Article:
A representative curriculum and the ‘hidden curriculum’ for social justice

SSAT Leadership Legacy Fellow Gifty Laryea-Daniels, Blackfen School for Girls, unpicks the importance of social justice within education, while also looking at how as educators, we can do better for our students.

“‘Deep experience’, taken at its broadest, is the formal school timetable and curriculum – plus the delivery and implementation of that curriculum, the activities that sit alongside the formal curriculum, and the unplanned day-to-day interactions between students and staff.” – Tom Middlehurst (SSAT, 2019)

Students experiences in education

As described in the quote above, education professionals have a responsibility to recognise the impact of both the formal curriculum and the ‘hidden’ curriculum in shaping the futures of young people, explicitly through the young person’s experiences.  It is therefore emphasised that our responsibility to carefully consider the role of schools in promoting social justice for all students and strategically plan the experiences of students over the course of a child’s formal education, is paramount. Our experiences of formal education shape the adults we become. Therefore, as teachers we must make a conscious effort to ensure our unplanned day-to-day social interactions with students and staff promote a sense of social justice for the entire school community.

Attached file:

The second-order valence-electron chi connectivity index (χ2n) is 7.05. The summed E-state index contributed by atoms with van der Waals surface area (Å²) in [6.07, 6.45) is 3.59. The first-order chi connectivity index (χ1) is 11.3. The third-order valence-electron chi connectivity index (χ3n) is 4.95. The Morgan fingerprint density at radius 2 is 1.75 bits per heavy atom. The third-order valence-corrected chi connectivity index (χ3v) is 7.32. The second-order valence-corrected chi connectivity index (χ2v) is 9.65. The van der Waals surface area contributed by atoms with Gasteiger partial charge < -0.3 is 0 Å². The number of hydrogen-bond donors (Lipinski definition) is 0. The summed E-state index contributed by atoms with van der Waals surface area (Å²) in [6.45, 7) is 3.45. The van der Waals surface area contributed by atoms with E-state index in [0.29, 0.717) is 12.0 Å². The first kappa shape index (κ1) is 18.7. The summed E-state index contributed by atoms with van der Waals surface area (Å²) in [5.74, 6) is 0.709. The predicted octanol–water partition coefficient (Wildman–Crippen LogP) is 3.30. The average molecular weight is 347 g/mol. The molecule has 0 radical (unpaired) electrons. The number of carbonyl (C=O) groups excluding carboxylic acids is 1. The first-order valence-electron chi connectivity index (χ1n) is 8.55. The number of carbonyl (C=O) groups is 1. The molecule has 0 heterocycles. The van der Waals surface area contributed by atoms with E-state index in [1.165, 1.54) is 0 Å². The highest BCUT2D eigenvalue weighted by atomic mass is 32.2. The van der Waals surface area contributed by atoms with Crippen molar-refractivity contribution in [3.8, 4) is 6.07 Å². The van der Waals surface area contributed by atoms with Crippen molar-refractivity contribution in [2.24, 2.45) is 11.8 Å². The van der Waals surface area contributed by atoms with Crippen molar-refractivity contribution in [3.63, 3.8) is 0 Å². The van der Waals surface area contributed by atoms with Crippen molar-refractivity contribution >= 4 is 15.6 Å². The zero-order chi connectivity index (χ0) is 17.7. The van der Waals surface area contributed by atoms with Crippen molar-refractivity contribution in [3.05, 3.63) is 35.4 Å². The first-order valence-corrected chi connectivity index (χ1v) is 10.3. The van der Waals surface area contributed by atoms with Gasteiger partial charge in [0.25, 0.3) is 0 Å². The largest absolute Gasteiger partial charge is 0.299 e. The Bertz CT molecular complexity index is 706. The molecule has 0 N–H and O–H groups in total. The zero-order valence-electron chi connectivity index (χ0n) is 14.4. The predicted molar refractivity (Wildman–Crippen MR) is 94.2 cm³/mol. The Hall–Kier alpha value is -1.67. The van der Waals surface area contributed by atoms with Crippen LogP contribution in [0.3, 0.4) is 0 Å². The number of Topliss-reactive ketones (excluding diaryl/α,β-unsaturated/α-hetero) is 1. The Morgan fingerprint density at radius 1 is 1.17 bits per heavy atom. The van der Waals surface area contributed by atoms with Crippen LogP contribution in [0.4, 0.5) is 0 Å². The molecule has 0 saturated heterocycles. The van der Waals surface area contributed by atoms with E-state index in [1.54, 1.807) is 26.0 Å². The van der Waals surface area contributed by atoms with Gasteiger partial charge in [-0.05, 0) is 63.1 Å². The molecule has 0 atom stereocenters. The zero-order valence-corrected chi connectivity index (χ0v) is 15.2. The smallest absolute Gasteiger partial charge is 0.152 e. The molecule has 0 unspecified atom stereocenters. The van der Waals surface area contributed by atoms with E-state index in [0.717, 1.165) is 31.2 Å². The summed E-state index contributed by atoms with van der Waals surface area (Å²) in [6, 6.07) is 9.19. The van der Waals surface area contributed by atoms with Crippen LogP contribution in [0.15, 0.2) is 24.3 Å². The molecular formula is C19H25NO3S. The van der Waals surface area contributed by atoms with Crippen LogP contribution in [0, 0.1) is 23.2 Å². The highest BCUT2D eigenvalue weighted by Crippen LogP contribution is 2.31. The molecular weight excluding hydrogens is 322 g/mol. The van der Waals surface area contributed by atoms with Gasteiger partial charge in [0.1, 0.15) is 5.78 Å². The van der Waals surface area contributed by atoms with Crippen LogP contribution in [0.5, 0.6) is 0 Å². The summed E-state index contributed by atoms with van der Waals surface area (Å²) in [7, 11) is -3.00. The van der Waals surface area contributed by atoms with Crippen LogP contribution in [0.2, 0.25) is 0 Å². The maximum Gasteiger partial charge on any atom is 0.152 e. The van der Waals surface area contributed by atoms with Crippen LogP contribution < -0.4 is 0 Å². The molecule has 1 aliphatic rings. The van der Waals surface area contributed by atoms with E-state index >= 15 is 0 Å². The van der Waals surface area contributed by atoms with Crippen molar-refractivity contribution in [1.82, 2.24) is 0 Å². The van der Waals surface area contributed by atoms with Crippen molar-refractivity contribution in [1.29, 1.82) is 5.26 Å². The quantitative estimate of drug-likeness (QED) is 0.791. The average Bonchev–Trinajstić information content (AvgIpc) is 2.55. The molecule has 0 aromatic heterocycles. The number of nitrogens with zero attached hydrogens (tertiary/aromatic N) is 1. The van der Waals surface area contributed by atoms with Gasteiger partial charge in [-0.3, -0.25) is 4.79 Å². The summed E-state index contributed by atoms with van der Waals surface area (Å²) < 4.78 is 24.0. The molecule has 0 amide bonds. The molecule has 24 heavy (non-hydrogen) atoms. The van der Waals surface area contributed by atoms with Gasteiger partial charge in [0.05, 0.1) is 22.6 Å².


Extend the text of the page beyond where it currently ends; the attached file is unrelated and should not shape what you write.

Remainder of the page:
Resh and Sabbah (2014) highlight the significance of students’ experiences in schools; in relation to how they build trust in formal institutions, based on an individual sense of justice. It was found that whilst individual experiences of justice are extremely important, fair school procedures make a significant contribution to the shaping of student attitudes. Students tend to be more liberal and trustful in schools that are procedurally fair; but equally, without a sense of social justice, students will experience a feeling of disenfranchisement.

Due to the nature of the subjects that I teach (Politics Philosophy & Economics, Citizenship and Psychology) and the faculty I teach within (the Social Sciences Faculty), I have been privy to the discussions and concerns of students over the years. Social justice is a key topic that we discuss regularly within lessons and students often reflect on their own experiences as examples when making sense of issues in the wider world. In addition to this, I have also shared and discussed the focus of my reflections and research with the Associate Head Teacher for Equality and Diversity, which has given me greater insight into these issues. During focus groups held with a selection of students across all year groups it was evident that very few students, if any, felt that the curriculum was representative of them or their family and culture regardless of race or ethnicity.

From these conversations and experiences, in order to give students the best possible chance of succeeding outside of the classroom, it is essential for the current curriculum to be representative of the diverse ethnic, cultural and circumstantial backgrounds the pupils come from, and society reflects. By developing a curriculum that is representative and therefore inclusive, some of the barriers to learning that prevent students from engaging are removed. This gives pupils a better opportunity to make good progress whilst preparing them for the wider world that they will integrate into on leaving full time education (UCL, 2020).

Nunan et al (2000) suggested that where the curriculum is not truly reflective and represents a ‘dominant Eurocentric view’ students who are not part of this culture are excluded from the process of education and the ‘social advantages’ that accompany success. As educators it is our responsibility to make sure we successfully equip pupils with the skills and knowledge to become functional citizens.